The average monthly consumption of potato chips among adults and children in Iran is about 4.8 ± 0.4 and 7.6 ± 0.6 packets (65 g), equating to daily intakes of 10.40 ± 0.86 and 16.46 ± 1.32 g for adults and children, respectively (1). Sharafi et al. ascertained the AA levels in potato chips retailed in Kermanshah, Iran, while evaluating the consequential health implications. This comprehensive study encompassed the analysis of 120 samples from 40 distinct brands. The mean AA concentrations observed in chips with taste variations such as salty, salty-vinegar, tomato, and onion-parsley were recorded at 1862 ± 158, 2 133 ± 159, 1 924 ± 163, and 1 830 ± 162 pbb, respectively. The study revealed significant AA level variations among brands of the same flavor category (P < 0.001). The non-carcinogenic risk index for adults remained below 1 across all brands, but 77.5% of brands displayed a risk index above 1 for children. Regarding the carcinogenic risk index, only one brand out of the 40 assessed surpassed a threshold of > 10-4 for adults, whereas all brands surpassed this threshold for children. This underscores a potential cancer risk for children and emphasizes the necessity of vigilant monitoring of adult exposure levels. This study advocated for enhancements in the production process, mainly focusing on parameters like temperature and duration, to mitigate AA concentrations and associated health hazards (1). Prior research has also demonstrated that potato chips are contaminated with AA, in line with the abovementioned study. For instance, Vardast et al. assessed the levels of AA in various food products, including bread, biscuits, potato chips, and chocolate from stores in Ilam, with potato chips showing the highest AA content ranging from 320 - 802 ppb (5). Boroushaki et al. revealed a range of AA content in potato chips samples from 244 – 1,688 ppb (6).

5. Discussion

Potato chips, a beloved global snack, have been evaluated very carefully due to AA, a potentially carcinogenic compound formed during high-temperature frying. As potato chips dominate the Iranian market, reassessing production processes is critical to safeguarding public health.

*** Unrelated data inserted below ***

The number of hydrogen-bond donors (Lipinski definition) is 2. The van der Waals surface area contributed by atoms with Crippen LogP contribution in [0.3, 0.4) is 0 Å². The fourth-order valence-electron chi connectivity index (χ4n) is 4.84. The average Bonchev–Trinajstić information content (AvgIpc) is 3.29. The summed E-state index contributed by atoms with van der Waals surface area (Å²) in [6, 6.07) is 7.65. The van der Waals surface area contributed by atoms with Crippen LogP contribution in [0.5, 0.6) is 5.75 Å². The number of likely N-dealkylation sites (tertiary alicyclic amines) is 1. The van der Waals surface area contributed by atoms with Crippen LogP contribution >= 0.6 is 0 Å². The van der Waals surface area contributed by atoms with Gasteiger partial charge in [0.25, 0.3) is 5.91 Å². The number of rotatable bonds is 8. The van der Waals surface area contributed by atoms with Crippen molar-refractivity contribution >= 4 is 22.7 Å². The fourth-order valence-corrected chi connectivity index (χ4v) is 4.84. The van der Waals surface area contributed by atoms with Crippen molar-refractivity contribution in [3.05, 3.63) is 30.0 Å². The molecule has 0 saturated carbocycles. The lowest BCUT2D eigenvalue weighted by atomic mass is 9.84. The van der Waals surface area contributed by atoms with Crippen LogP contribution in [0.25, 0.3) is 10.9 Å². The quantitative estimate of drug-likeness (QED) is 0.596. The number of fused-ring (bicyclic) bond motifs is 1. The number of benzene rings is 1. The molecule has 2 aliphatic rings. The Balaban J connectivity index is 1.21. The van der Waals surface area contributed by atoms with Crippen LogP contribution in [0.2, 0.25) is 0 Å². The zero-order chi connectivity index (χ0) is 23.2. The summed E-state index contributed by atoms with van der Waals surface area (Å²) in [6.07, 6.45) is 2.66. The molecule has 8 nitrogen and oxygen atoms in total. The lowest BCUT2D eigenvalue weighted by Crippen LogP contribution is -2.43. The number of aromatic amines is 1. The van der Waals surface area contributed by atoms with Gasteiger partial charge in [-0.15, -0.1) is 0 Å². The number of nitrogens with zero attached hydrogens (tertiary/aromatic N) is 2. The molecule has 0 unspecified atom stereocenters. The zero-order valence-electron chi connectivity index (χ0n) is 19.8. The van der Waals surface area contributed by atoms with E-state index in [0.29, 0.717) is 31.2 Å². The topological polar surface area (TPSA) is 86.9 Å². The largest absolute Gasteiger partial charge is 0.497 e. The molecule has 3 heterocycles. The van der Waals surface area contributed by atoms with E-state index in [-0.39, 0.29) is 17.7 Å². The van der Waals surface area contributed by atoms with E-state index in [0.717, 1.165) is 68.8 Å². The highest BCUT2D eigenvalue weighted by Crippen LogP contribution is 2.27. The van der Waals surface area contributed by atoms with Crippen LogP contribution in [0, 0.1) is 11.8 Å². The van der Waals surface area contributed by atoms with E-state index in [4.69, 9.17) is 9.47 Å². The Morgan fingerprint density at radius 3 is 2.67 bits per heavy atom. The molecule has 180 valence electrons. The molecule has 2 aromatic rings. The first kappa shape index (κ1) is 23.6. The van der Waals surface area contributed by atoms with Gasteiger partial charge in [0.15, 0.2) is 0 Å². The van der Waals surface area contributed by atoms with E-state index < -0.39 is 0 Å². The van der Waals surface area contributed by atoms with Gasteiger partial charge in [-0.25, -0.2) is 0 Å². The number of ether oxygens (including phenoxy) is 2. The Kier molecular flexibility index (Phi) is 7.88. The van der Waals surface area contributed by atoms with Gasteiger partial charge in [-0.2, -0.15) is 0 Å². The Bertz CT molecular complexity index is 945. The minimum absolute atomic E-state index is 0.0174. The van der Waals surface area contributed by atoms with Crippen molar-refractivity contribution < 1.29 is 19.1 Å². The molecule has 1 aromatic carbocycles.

The main pathway of AA formation in potato chips is the Maillard reaction, which occurs when the amino acid asparagine reacts with reducing sugars, such as glucose, during high-temperature cooking (1). The correlation between dietary AA intake and associated health risks has been highlighted in studies, prompting the need for measures to minimize AA formation in potato chips as a proactive public health initiative. Understanding the intricate interplay of potato varieties, climatic conditions, soil compositions, and fertilization practices in Iran is crucial, as these factors significantly impact the levels of asparagine in potatoes—a key precursor to AA formation. Research endeavored to identify potato varieties with naturally lower asparagine content, and devising agricultural practices to curtail asparagine accumulation is essential for mitigating AA risks (5, 6).

Factors influencing AA formation in potato chips include pre-processing storage conditions, frying temperature and duration, pH levels, and the presence of regenerative monosaccharides and amino acids. Increasing frying temperature and duration significantly boost AA levels due to accelerated Maillard reaction rates (1).

Strategic modifications within Iranian potato chips factories can effectively reduce AA formation. Significant reductions in AA levels can be achieved by exercising precise temperature control and potentially lowering frying temperatures marginally. Maintaining potatoes at 8°C before frying helps preserve quality and minimize AA formation. Radiant vacuum thermal techniques instead of direct and conductive methods during production can effectively lower AA levels. Selecting potato varieties with reduced sugar content and asparaginase-producing genes can significantly reduce asparagine as a critical precursor to AA (6).

Pre-treating potatoes through methods such as pre-boiling or soaking aids in removing sugars and asparagine, thereby diminishing AA content in chips. Regulating pH post-blanching and maintaining heating temperatures within 140 to 160°C during frying are effective measures to mitigate AA formation. Opting for larger potato slices, achieving a golden yellow color during frying, prompt cooling, and segregating dark-colored chips are recommended strategies for reducing AA production. These comprehensive strategies target critical factors influencing AA formation in potato chips, providing actionable steps for the industry to address and mitigate the health risks associated with AA consumption (1).

Raising consumer awareness about AA and its associated health hazards through public campaigns is pivotal in fostering informed decision-making and steering demand toward healthier potato chips alternatives. Collaboration among governmental bodies, industry stakeholders, and public health organizations is imperative for the success of such awareness initiatives. Although re-evaluating production processes may pose challenges and necessitate initial investments in new technologies and research, the long-term benefits for public health are substantial. Iran can be ready to emerge as a trailblazer in producing healthier potato chips by prioritizing strategies like asparagine reduction, temperature regulation, alternative frying techniques, and enhanced consumer education. This holistic approach ensures a thriving potato chips industry while upholding public health standards.